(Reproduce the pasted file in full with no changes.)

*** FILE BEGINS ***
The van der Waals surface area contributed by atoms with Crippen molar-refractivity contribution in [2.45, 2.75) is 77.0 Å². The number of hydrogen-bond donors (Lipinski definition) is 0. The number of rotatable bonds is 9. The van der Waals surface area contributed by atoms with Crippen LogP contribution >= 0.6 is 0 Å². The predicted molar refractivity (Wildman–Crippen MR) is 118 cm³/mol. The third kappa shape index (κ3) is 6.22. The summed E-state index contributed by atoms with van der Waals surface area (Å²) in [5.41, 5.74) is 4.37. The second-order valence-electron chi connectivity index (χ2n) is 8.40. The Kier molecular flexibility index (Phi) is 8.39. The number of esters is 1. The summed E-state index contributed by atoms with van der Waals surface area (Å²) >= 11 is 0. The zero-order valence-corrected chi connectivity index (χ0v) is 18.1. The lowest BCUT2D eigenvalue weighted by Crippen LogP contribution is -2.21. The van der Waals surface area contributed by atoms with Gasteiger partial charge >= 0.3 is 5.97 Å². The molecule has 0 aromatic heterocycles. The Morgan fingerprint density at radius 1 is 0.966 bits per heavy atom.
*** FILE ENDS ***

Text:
The van der Waals surface area contributed by atoms with Crippen molar-refractivity contribution in [2.45, 2.75) is 77.0 Å². The number of hydrogen-bond donors (Lipinski definition) is 0. The number of rotatable bonds is 9. The van der Waals surface area contributed by atoms with Crippen LogP contribution >= 0.6 is 0 Å². The predicted molar refractivity (Wildman–Crippen MR) is 118 cm³/mol. The third kappa shape index (κ3) is 6.22. The summed E-state index contributed by atoms with van der Waals surface area (Å²) in [5.41, 5.74) is 4.37. The second-order valence-electron chi connectivity index (χ2n) is 8.40. The Kier molecular flexibility index (Phi) is 8.39. The number of esters is 1. The summed E-state index contributed by atoms with van der Waals surface area (Å²) >= 11 is 0. The zero-order valence-corrected chi connectivity index (χ0v) is 18.1. The lowest BCUT2D eigenvalue weighted by Crippen LogP contribution is -2.21. The van der Waals surface area contributed by atoms with Gasteiger partial charge >= 0.3 is 5.97 Å². The molecule has 0 aromatic heterocycles. The Morgan fingerprint density at radius 1 is 0.966 bits per heavy atom.